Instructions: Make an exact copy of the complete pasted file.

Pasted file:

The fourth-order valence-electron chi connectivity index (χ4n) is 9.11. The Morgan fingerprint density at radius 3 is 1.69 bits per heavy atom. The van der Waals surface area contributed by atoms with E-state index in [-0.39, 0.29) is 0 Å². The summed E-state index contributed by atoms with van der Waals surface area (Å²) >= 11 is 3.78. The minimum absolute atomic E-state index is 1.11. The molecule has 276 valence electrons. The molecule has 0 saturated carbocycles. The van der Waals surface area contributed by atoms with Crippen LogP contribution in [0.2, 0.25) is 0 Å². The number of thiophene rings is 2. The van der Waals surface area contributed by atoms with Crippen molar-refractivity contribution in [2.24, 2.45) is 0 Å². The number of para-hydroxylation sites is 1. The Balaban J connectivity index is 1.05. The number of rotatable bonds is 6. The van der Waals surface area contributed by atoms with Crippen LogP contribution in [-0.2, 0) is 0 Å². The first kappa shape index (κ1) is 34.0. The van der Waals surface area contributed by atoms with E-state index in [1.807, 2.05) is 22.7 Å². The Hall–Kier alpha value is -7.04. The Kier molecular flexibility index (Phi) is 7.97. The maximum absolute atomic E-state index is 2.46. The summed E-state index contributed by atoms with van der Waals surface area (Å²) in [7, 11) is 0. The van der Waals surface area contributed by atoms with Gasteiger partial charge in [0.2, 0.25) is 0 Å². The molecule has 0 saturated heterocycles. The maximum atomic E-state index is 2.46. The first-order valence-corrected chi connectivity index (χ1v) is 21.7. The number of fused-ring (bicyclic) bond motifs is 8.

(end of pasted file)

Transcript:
The fourth-order valence-electron chi connectivity index (χ4n) is 9.11. The Morgan fingerprint density at radius 3 is 1.69 bits per heavy atom. The van der Waals surface area contributed by atoms with E-state index in [-0.39, 0.29) is 0 Å². The summed E-state index contributed by atoms with van der Waals surface area (Å²) >= 11 is 3.78. The minimum absolute atomic E-state index is 1.11. The molecule has 276 valence electrons. The molecule has 0 saturated carbocycles. The van der Waals surface area contributed by atoms with Crippen LogP contribution in [0.2, 0.25) is 0 Å². The number of thiophene rings is 2. The van der Waals surface area contributed by atoms with Crippen molar-refractivity contribution in [2.24, 2.45) is 0 Å². The number of para-hydroxylation sites is 1. The Balaban J connectivity index is 1.05. The number of rotatable bonds is 6. The van der Waals surface area contributed by atoms with Crippen LogP contribution in [-0.2, 0) is 0 Å². The first kappa shape index (κ1) is 34.0. The van der Waals surface area contributed by atoms with E-state index in [1.807, 2.05) is 22.7 Å². The Hall–Kier alpha value is -7.04. The Kier molecular flexibility index (Phi) is 7.97. The maximum absolute atomic E-state index is 2.46. The summed E-state index contributed by atoms with van der Waals surface area (Å²) in [7, 11) is 0. The van der Waals surface area contributed by atoms with Gasteiger partial charge in [0.2, 0.25) is 0 Å². The molecule has 0 saturated heterocycles. The maximum atomic E-state index is 2.46. The first-order valence-corrected chi connectivity index (χ1v) is 21.7. The number of fused-ring (bicyclic) bond motifs is 8.